The 2008 Global Financial Crisis caused the collapse of a number of the so-called ?too-big-to-fail? financial institutions. The crisis highlighted the need to maintain and promote financial stability, by monitoring systemic risks in the financial system. One of the popular global trends in financial sector regulation in response to the crisis was a shift towards a Twin Peaks model. According to this model, the authority responsible for prudential regulation is given the power to designate certain institutions as systemically important financial institutions (SIFIs). Further, a number of international instruments have been published, setting out standards and guidelines for designation of SIFIs. South Africa is currently on the move towards the Twin Peaks model, which is facilitated by the Financial Sector Regulation Bill. This dissertation investigates the rationale behind SIFIs and the process of designating SIFIs in South Africa once the Bill is enacted as an Act. A comparative study of Australia and the U.S is undertaken and the conclusion is that South Africa should lean more towards the Australian approach of designating SIFIs.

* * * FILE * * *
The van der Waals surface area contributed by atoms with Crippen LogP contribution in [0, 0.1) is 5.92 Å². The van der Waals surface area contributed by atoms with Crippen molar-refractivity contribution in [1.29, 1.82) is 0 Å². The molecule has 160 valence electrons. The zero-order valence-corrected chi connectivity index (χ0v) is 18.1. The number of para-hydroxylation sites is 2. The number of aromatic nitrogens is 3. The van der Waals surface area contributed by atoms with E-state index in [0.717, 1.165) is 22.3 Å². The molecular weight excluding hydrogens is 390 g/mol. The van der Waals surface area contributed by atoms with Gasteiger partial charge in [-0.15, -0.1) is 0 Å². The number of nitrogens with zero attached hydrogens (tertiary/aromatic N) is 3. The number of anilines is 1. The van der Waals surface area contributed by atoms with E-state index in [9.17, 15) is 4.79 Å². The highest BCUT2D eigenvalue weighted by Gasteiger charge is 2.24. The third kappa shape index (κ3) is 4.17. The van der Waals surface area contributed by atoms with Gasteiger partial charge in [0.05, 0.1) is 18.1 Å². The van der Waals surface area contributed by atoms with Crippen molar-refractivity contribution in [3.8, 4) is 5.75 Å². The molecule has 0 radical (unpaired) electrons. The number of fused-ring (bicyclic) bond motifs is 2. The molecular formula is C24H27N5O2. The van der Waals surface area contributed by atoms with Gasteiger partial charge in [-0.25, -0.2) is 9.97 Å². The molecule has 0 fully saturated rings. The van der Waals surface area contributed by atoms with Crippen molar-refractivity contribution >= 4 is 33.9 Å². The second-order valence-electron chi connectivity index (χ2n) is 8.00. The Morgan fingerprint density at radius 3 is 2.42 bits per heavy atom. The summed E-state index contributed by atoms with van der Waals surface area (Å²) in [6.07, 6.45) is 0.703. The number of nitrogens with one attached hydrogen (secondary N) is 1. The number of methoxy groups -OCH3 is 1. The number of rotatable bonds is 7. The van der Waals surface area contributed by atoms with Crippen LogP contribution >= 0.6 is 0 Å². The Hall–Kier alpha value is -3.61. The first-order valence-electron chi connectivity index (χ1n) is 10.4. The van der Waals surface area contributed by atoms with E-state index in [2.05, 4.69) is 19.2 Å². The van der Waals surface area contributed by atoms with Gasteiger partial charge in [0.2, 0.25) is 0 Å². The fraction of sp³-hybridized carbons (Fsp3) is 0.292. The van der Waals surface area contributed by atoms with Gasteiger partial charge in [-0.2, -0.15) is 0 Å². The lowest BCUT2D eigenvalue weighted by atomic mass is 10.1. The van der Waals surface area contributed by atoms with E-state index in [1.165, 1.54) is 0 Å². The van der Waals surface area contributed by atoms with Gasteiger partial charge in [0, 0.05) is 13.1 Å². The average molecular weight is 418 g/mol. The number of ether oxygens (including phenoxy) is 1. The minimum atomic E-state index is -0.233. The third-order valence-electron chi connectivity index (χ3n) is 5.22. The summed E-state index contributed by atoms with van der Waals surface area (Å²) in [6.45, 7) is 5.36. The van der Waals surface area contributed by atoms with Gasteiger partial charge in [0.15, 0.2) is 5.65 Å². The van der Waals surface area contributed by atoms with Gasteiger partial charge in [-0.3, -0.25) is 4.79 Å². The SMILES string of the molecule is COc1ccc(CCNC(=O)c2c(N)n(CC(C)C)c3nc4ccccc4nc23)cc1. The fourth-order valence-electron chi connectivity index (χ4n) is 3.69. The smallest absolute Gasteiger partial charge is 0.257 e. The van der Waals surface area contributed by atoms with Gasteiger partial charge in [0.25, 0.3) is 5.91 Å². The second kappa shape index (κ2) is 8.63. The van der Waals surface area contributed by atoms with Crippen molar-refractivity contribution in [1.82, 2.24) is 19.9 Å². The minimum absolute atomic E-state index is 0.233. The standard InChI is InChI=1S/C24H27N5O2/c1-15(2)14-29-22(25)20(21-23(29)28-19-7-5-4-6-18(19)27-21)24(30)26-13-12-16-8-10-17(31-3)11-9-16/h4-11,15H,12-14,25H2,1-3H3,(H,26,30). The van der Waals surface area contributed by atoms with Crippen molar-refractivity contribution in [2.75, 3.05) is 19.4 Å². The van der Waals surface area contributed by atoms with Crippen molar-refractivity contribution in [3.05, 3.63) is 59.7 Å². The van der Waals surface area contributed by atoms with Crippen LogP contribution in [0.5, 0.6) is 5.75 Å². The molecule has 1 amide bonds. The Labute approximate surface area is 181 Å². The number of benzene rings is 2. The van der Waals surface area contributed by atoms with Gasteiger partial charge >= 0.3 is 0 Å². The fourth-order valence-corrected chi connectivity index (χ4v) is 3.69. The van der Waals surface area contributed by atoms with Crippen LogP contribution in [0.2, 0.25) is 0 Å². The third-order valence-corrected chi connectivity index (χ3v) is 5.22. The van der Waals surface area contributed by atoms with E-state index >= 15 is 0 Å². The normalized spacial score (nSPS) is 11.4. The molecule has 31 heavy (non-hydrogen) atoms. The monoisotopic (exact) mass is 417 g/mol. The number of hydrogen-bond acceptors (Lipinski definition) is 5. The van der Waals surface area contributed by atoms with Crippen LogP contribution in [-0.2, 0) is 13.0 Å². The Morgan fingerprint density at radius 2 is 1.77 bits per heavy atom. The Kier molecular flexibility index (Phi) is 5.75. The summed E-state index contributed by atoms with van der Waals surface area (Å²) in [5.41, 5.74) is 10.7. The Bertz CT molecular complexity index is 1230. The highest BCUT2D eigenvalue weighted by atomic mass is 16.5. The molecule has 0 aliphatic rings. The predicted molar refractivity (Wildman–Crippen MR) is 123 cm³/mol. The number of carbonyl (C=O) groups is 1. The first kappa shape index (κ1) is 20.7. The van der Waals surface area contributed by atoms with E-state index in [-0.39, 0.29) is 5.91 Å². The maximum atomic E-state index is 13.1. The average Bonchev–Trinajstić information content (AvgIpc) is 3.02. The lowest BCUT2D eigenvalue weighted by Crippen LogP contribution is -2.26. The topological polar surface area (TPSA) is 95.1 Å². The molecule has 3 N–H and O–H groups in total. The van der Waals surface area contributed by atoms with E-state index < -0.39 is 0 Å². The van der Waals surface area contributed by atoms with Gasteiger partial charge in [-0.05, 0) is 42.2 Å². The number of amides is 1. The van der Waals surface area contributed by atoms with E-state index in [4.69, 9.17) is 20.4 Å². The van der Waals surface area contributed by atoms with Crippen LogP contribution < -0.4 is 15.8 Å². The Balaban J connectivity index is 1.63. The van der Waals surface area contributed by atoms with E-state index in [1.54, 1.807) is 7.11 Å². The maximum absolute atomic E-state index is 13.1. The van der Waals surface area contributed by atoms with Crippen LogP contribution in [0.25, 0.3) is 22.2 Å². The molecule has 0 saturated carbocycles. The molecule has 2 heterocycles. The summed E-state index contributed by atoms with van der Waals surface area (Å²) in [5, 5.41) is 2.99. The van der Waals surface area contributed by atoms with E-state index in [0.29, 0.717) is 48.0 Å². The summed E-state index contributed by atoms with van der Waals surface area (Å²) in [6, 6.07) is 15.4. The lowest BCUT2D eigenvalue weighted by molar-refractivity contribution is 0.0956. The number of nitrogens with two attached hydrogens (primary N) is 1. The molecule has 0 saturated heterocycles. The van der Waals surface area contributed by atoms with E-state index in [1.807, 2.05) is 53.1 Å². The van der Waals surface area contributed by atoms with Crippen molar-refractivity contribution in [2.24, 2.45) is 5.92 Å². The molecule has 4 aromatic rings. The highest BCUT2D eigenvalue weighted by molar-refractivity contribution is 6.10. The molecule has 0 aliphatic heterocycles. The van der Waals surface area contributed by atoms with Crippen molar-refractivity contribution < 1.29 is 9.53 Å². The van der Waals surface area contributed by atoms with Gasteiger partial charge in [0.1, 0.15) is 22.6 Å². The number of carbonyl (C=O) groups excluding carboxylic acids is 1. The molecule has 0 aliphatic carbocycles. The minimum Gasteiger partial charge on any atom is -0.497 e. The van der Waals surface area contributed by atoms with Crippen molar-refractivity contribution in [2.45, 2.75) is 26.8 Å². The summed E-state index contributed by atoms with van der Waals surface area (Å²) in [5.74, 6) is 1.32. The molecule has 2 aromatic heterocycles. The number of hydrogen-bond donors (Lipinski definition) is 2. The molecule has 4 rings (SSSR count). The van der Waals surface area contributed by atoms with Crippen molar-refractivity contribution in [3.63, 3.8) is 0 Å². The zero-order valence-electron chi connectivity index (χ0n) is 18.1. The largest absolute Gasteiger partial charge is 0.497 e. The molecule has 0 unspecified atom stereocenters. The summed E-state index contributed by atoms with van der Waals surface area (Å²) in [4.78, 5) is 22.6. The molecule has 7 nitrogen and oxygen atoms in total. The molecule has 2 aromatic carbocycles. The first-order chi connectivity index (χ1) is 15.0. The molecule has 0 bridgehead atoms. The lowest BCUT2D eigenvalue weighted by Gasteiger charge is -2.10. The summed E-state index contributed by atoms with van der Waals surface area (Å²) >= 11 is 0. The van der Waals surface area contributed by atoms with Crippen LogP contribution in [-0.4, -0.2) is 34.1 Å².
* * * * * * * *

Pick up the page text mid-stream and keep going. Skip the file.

Mini Dissertation (LLM)--University of Pretoria, 2016.